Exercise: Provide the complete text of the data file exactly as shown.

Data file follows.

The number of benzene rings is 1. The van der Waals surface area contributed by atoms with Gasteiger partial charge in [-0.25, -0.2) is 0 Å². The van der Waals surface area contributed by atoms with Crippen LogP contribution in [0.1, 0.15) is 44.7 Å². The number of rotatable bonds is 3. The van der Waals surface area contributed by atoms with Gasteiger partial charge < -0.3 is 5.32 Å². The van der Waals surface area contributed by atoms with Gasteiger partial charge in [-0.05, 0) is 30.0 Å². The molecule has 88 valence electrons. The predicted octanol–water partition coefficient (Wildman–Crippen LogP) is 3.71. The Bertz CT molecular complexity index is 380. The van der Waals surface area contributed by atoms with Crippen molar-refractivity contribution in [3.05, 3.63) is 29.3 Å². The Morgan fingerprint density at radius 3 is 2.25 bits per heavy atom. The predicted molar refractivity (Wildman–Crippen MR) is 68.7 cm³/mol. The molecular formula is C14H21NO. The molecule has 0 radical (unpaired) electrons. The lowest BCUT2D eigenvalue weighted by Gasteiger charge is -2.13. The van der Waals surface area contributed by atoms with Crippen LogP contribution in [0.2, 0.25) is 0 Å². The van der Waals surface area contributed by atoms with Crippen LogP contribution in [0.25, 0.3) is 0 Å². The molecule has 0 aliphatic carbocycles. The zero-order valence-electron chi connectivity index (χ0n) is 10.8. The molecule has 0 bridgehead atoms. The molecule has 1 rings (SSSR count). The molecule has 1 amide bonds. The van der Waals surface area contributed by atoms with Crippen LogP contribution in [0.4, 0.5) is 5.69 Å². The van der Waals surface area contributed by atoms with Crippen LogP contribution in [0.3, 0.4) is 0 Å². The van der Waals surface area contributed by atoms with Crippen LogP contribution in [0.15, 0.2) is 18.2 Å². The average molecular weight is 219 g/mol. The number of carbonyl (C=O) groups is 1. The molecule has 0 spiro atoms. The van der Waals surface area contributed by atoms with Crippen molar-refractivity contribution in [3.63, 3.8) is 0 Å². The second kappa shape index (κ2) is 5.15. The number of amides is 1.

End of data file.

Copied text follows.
The number of benzene rings is 1. The van der Waals surface area contributed by atoms with Gasteiger partial charge in [-0.25, -0.2) is 0 Å². The van der Waals surface area contributed by atoms with Crippen LogP contribution in [0.1, 0.15) is 44.7 Å². The number of rotatable bonds is 3. The van der Waals surface area contributed by atoms with Gasteiger partial charge < -0.3 is 5.32 Å². The van der Waals surface area contributed by atoms with Gasteiger partial charge in [-0.05, 0) is 30.0 Å². The molecule has 88 valence electrons. The predicted octanol–water partition coefficient (Wildman–Crippen LogP) is 3.71. The Bertz CT molecular complexity index is 380. The van der Waals surface area contributed by atoms with Crippen molar-refractivity contribution in [3.05, 3.63) is 29.3 Å². The Morgan fingerprint density at radius 3 is 2.25 bits per heavy atom. The predicted molar refractivity (Wildman–Crippen MR) is 68.7 cm³/mol. The molecular formula is C14H21NO. The molecule has 0 radical (unpaired) electrons. The lowest BCUT2D eigenvalue weighted by Gasteiger charge is -2.13. The van der Waals surface area contributed by atoms with Crippen LogP contribution in [0.2, 0.25) is 0 Å². The van der Waals surface area contributed by atoms with Crippen LogP contribution in [0.25, 0.3) is 0 Å². The molecule has 0 aliphatic carbocycles. The zero-order valence-electron chi connectivity index (χ0n) is 10.8. The molecule has 0 bridgehead atoms. The molecule has 1 rings (SSSR count). The molecule has 1 amide bonds. The van der Waals surface area contributed by atoms with Crippen LogP contribution in [0.4, 0.5) is 5.69 Å². The van der Waals surface area contributed by atoms with Crippen LogP contribution in [0.3, 0.4) is 0 Å². The van der Waals surface area contributed by atoms with Crippen LogP contribution in [0.15, 0.2) is 18.2 Å². The average molecular weight is 219 g/mol. The number of carbonyl (C=O) groups is 1. The molecule has 0 spiro atoms. The van der Waals surface area contributed by atoms with Crippen molar-refractivity contribution in [3.63, 3.8) is 0 Å². The second kappa shape index (κ2) is 5.15. The number of amides is 1.